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Encyclopedia > Sweetener
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It has been suggested that this article or section be merged with Sugar substitute. (Discuss)

A sweetener is a food additive which adds the basic taste of sweetness to a food. Image File history File links Merge-arrows. ... Jump to: navigation, search It has been suggested that Sweetener be merged into this article or section. ... Jump to: navigation, search It has been suggested that Colorings be merged into this article or section. ... Human taste sensory organs, called taste buds or gustatory calyculi, concentrated on the upper surface of the tongue. ... Sweetness is one of the five basic tastes, and is almost universally regarded as a pleasurable experience. ...

In Commonwealth English, "sweeteners" is usually used to refer to sugar substitutes. Jump to: navigation, search It has been suggested that Sweetener be merged into this article or section. ...

Nutritive sweeteners

Sucrose is the common chemical name for table sugar. ... This article needs cleanup. ... Species Saccharum arundinaceum Saccharum bengalense Saccharum edule Saccharum officinarum Saccharum procerum Saccharum ravennae Saccharum robustum Saccharum sinense Saccharum spontaneum Sugarcane or Sugar cane (Saccharum) is a genus of between 6-37 species (depending on taxonomic interpretation) of tall grasses (family Poaceae, tribe Andropogoneae), native to warm temperate to tropical regions... A sugar alcohol (also known as a polyol, polyhydric alcohol, or polyalcohol) is a hydrogenated form of carbohydrate, whose carbonyl group (aldehyde or ketone, reducing sugar) has been reduced to a primary or secondary hydroxyl group. ... Jump to: navigation, search Honey honey comb A capped frame of honeycomb Honey is a sweet and viscous fluid produced by bees and other insects from the nectar of flowers. ... In cooking, Syrup (from the Arabian šarab via Latin siropus) is a thick, viscous liquid, containing a large amount of dissolved sugar, but showing little tendency to deposit crystals. ... A sugarshack where sap is boiled down to maple syrup. ... Sugar beet syrup is a thick, dark syrup made from sugar beets. ... Jump to: navigation, search Corn syrup, known as glucose syrup outside the United States, is a syrup made from corn starch and composed mainly of glucose. ... Golden syrup is a thick, amber-colored form of inverted sugar syrup, made in the process of refining sugar cane juice into sugar, or by treatment of a sugar solution with acid. ... Barley malt syrup is a sweetener produced from sprouted barley, containing approximately 65 percent maltose, 30 percent complex carbohydrate, 3% protein. ... Molasses or treacle is a thick, syrupy derivative of the juice of the sugarcane plant or the processing of sugar beet. ... Brown rice syrup is an extremely versatile and relatively healthy sweetener which is derived by culturing rice with enzymes to break down the starches, then straining off the liquid and cooking it until the desired consistency is reached. ...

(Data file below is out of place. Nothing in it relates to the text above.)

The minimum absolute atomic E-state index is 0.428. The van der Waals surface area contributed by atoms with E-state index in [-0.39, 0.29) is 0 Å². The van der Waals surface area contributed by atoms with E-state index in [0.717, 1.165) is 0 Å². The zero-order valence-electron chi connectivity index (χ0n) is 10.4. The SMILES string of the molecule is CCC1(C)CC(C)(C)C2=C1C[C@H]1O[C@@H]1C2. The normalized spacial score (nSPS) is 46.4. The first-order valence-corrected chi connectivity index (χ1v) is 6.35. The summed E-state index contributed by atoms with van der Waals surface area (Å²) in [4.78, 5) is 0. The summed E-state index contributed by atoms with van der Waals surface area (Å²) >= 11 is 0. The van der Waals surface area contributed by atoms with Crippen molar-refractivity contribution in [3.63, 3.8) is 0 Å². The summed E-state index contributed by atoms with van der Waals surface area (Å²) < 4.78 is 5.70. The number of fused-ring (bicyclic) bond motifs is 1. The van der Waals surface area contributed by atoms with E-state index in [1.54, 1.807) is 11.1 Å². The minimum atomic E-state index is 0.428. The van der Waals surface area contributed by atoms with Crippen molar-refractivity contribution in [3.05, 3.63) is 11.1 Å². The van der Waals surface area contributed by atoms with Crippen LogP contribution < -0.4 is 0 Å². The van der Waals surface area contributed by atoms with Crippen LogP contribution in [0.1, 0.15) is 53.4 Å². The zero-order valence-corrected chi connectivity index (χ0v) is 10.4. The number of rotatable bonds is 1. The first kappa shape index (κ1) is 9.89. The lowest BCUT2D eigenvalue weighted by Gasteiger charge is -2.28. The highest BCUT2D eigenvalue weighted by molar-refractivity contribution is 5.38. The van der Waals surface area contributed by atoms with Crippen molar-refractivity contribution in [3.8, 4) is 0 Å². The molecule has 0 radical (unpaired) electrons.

Non-nutritive sweeteners

  Results from FactBites:
Sugar substitute - Wikipedia, the free encyclopedia (2031 words)
In Commonwealth English, sugar substitutes are often referred to as "sweeteners" (to the exclusion of sugar).
This may be seen in soft drinks such as cola labeled as "diet" or "light" or "economy" which contain artificial sweeteners and often have notably different mouthfeel; or in table sugar replacements which mix maltodextrins with an intense sweetener to achieve satisfactory texture sensation.
Saccharin was the first artificial sweetener and was originally synthesized in 1879 by Remsen and Fahlberg and its sweet taste was discovered by accident.
Sugar Substitutes: Americans Opt for Sweetness and Lite (2698 words)
A tiny segment of the population is sensitive to one of the sweetener's byproducts and should restrict intake.
An early attempt to ban saccharin came in 1911 when a board of federal scientists called the artificial sweetener "an adulterant" that should not be used in foods.
Other "natural sweeteners" are available, but these are variations of table sugar and contain about the same amount of calories.
  More results at FactBites »



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